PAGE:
Gone are the days of gut feelings, when decision-making in businesses and beyond relied mainly on the intuition of upper management. These days instinct has given way to evidence, concrete facts take precedence over conjecture and speculation has been replaced by calculation.
This is the age of data and data-driven business strategies. Today, businesses rely on massive pools of readily available information while making crucial decisions.
As users journey across the online web, they create streams of data points. These data points are then picked up by companies that utilize this information to better curate their products, services, and even marketing strategies to better align themselves with the needs of their potential customers.
A data-driven approach helps businesses deliver a more personalized, real-time, and relevant experience to their customers.
Modern businesses utilize data for a host of activities including making accurate recommendations, understanding how users behave on their web platforms, identifying population segments that are more likely to buy their items, and even re-designing entire products to better suit the needs of their customers, and much more. This is why data has rightly been termed the new oil.
And if data is the new oil, data analytics is the process of refining that crude oil to obtain usable fuel. Data analysts extract meaning from raw data and condense oceans of information into insightful knowledge which can then be applied to meet a host of business goals.
But not everyone has been able to cash in on the data boom. Even in this day and age, there is no shortage of companies, especially small businesses, which continue to struggle with attaining meaningful and actionable knowledge from the mountains of information they have accumulated.
One reason behind this failure is an over-emphasis on obtaining data analytics tools instead of designing and implementing concerted data analytics strategies.
So, let’s talk about some of the most important pillars of an effective data analytics strategy. The techniques we are about to mention will help small businesses dig out ideas from the heaps of treasured data they are sitting on, instead of just fiddling around with data analytics tools.
But before we jump onto our main topic, there is a very important fact that must be pointed out. To execute a successful data analytics strategy businesses must ensure that they have access to a fast-paced broadband connection like Spectrum Internet.
Because after all, if you cannot go online, you cannot hope to make a data analytics strategy.
Now without further ado, let’s jump in.
Decision-Driven Data Analytics
These days most companies are generating and storing data much faster than they will ever be able to analyze it, overwhelming their data scientists with piles of unorganized and unusable information. The phenomenon has become so common that it has even given birth to a new buzzword, ‘data fatigue.’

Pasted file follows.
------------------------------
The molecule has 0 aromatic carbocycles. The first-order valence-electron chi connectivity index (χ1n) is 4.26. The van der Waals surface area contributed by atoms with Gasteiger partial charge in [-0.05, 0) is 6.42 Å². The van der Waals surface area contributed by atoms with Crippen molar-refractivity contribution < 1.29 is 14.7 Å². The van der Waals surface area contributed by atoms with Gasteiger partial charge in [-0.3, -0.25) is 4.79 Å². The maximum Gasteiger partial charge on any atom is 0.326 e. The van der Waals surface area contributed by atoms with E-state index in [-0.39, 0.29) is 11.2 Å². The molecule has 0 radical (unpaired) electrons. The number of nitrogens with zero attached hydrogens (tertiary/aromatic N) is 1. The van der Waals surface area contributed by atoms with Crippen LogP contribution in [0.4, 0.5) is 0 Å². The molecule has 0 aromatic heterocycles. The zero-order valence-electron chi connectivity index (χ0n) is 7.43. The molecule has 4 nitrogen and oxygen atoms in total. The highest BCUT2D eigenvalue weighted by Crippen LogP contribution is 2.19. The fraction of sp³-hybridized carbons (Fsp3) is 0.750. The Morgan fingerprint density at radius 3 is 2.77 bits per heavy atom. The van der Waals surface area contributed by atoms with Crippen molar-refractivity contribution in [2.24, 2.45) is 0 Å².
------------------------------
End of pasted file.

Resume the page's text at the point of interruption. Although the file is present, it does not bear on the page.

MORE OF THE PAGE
To avoid this pitfall companies must first design a clear set of questions they want to answer through their data instead of engaging in directionless experimentation. In simple words, business leaders should define clear-cut agendas for their data teams.
Because defining key performance indicators (KPIs) and goal-based metrics is a successful data analytics strategy. After all, only those who ask the right questions, get the right answers.
Another important aspect of this approach is maintaining a hygienic and clean data set. Accumulating vast reserves of unclean data serves to confuse data analysts and makes the process of extracting meaningful insights more cumbersome.
So, instead of focusing on collecting more data, focus on collecting relevant data.
Limiting your data analytics strategy to obtaining PowerPoint spreadsheets, complicated data points, cryptic metrics, and mathematical calculations will only get you so far. There is no point in putting the effort, time, energy, and money into analyzing large chunks of data if you are unable to communicate your insights to those who need them the most.
Remember, business managers, like you, are not data scientists, so do not try to be one.
Appealing visualizations and engaging narrative-based reports help convey data insights more compellingly and humanly, so get your data scientists to convey their insights in a more comprehensible manner so that they are discernable to you and can be converted into actions properly.
Data Literacy and an Organizational Approach to Data Science
Data analysis should not be put on a pedestal and dealing with data should not be relegated to a few tech professionals on the top floor of your office building. A data-driven approach to business management requires organization-wide data literacy.
This implies that every decision-maker in your small business, including you, must have the ability to at least comprehend, examine and apply insights obtained through data to day-to-day operations.
This is important because data scientists are not business managers and cannot be expected to tell you how to run your business effectively, they can merely offer insights. It is up to you, your managers, and your supervisors to implement and enforce data-driven decisions. If you cannot comprehend reports, you cannot implement them and what use reports if they remain unimplemented?
Data-driven decision-making has the potential to help small businesses grow but only if they properly strategize how to use their data effectively and can leverage insights properly.
So, before hiring expensive experts or firms make sure that you understand and apply some of the techniques we have talked about in this write-up.